Again, a great, counter-intuitive, book by Bruno Macaes, who’s gaining real traction as one of today’s most interesting thinkers – and prolific twiterazzi. After China and Europe he now turns to the US. His thesis on the United States is not as multi-layered as his last two books on Eurasia and the Belt and Road, but carries nevertheless a great insight: the US is living in a fantasy world, of its own… Read More

This little gem was first published in 1978 and dissects the Führer’s life in 7 thematic chapters, with simple titles as Life, Successes, Treason etc. Simple maybe, but it’s quite a special approach To start with, Sebastian Haffner (pseudonym for Raimund Pretzel) only needs 300 pages to describe the complex person of Hitler – which he does in an eloquent and convincing way. The ‘innovation’ that Haffner brought into the debate about… Read More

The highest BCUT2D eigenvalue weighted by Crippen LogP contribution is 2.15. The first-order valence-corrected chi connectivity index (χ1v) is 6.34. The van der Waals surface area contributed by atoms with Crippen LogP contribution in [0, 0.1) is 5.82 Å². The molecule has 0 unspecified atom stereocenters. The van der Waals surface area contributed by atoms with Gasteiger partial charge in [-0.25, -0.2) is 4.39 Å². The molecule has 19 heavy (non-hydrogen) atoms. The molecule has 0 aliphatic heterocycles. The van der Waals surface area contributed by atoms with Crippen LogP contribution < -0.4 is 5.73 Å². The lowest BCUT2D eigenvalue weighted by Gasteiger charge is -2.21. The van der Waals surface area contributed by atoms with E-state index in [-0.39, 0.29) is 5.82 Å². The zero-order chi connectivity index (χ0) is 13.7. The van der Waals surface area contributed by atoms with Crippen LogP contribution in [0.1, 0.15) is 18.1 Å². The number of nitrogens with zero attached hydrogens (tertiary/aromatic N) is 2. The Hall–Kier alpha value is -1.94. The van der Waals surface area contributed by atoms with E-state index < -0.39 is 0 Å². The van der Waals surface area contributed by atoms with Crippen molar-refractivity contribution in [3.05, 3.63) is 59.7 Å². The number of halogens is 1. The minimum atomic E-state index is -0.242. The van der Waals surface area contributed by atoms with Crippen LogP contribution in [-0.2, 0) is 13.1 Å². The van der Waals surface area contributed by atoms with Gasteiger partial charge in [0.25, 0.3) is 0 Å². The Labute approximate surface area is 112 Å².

On every page the pleasure Boris Johnson must have had writing about his hero is palpable. I already knew Johnson as a smart and skilled politician, but judging by this book, those skills are at least matched by his writing qualities. The book combines erudition with humour and was a great joy to read. Churchill’s life and accomplishments are almost too colourful to be true and have, as we all know, to a great extent defined the course of the… Read More

Old marine officer Menzies tells in this page-turner how the Chinese Empire collapsed in 1421 at its highpoint: at a time when it ruled the oceans, had established posts as far as on the shores of Patagonia and was cultural trendsetting. Until a perfect storm – internal unrest, imperial overstretch, superstition – made the emperor chose to close down the country, destroy his state of the arts war ships (‘as high as… Read More